“Although Environment Canada is working on this and has put out feelers to the industry, it is obvious that they will wait and see what EPA does before making any final decisions, in an effort to maintain as much harmonization of the regulations as possible,” said Don Moore, executive director of the Canadian Transportation Equipment Association. “Inclusion of trailers in this round is, of course, our biggest concern and we’re working closely with TTMA on this.”
Transportation is one of the largest sources of GHG emissions in Canada, according to the Gazette. In 2011, 24% of total Canadian GHG emissions came from transportation sources and 7% of total emissions came from heavy-duty vehicles alone. The government is committed to reduce greenhouse gas emissions by implementing a sector-by-sector approach, and has already published GHG regulations for Canada’s transportation and electricity sectors.
The current regulations apply to companies manufacturing and importing new on-road heavy-duty vehicles and engines of the 2014 and later model years for the purpose of sale in Canada.
They apply to the whole range of new on-road heavy-duty vehicles, from full-size pick-up trucks and vans to tractors and buses, as well as a wide variety of vocational vehicles such as freight, delivery, service, cement, and dump trucks. The current regulations also include provisions that establish compliance flexibilities that include a system for generating, banking, and trading CO2 emission credits, as well as flexibilities for advanced and innovative technologies to reduce GHG emissions.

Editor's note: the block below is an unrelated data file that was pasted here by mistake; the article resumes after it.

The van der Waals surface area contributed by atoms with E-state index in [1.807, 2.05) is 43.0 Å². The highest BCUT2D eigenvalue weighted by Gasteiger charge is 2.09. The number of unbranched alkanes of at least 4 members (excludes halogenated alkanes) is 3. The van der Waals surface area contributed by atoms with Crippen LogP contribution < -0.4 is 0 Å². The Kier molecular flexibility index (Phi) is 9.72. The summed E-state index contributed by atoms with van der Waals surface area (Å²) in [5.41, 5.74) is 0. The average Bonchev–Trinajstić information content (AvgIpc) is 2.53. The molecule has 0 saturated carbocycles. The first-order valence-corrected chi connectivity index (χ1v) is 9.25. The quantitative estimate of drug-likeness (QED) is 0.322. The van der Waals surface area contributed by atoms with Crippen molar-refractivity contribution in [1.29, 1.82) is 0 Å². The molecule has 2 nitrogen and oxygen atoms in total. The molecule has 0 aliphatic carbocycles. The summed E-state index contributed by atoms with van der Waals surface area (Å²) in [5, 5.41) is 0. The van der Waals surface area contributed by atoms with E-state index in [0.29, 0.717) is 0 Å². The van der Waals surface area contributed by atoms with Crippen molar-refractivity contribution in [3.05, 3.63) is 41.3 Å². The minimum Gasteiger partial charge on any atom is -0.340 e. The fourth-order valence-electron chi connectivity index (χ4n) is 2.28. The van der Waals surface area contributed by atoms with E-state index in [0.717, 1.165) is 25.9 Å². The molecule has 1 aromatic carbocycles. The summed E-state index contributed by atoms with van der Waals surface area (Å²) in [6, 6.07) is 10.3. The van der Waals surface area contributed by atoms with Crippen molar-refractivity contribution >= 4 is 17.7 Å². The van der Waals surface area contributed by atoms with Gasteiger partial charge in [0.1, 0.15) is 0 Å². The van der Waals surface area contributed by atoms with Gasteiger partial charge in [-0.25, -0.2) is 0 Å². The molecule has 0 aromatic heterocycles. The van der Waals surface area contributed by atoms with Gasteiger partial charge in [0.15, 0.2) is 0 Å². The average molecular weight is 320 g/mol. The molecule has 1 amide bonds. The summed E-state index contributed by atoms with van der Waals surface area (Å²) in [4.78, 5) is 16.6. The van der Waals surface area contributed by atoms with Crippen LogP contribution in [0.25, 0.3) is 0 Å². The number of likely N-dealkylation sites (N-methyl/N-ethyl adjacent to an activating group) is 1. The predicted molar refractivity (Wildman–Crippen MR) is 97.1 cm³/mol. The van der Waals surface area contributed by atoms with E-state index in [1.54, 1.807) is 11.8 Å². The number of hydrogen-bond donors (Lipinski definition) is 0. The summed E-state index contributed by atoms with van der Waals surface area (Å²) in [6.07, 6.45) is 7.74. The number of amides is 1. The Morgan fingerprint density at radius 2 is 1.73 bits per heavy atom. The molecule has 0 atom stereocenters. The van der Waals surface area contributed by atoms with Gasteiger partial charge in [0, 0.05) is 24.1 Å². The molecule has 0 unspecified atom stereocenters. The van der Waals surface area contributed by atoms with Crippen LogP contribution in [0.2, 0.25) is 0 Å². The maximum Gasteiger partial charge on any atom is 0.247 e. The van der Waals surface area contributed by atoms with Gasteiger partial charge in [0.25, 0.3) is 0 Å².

Flexibilities for advanced technologies include incentives in the form of additional CO2 emission credits for hybrid vehicles, electric vehicles, and Rankine-cycle engines. Companies are also required to submit annual reports and maintain records relating to the GHG emission performance of their heavy-duty vehicles and fleets.
The Canadian Council of Ministers of the Environment (CCME) established a federal, provincial, and territorial working group on transportation emissions, and developed an action plan to reduce emissions from the transportation sector. Environment Canada will use this CCME working group as a means of communicating with the provincial and territorial governments on the development of heavy-duty vehicle GHG regulations for post-2018 model years.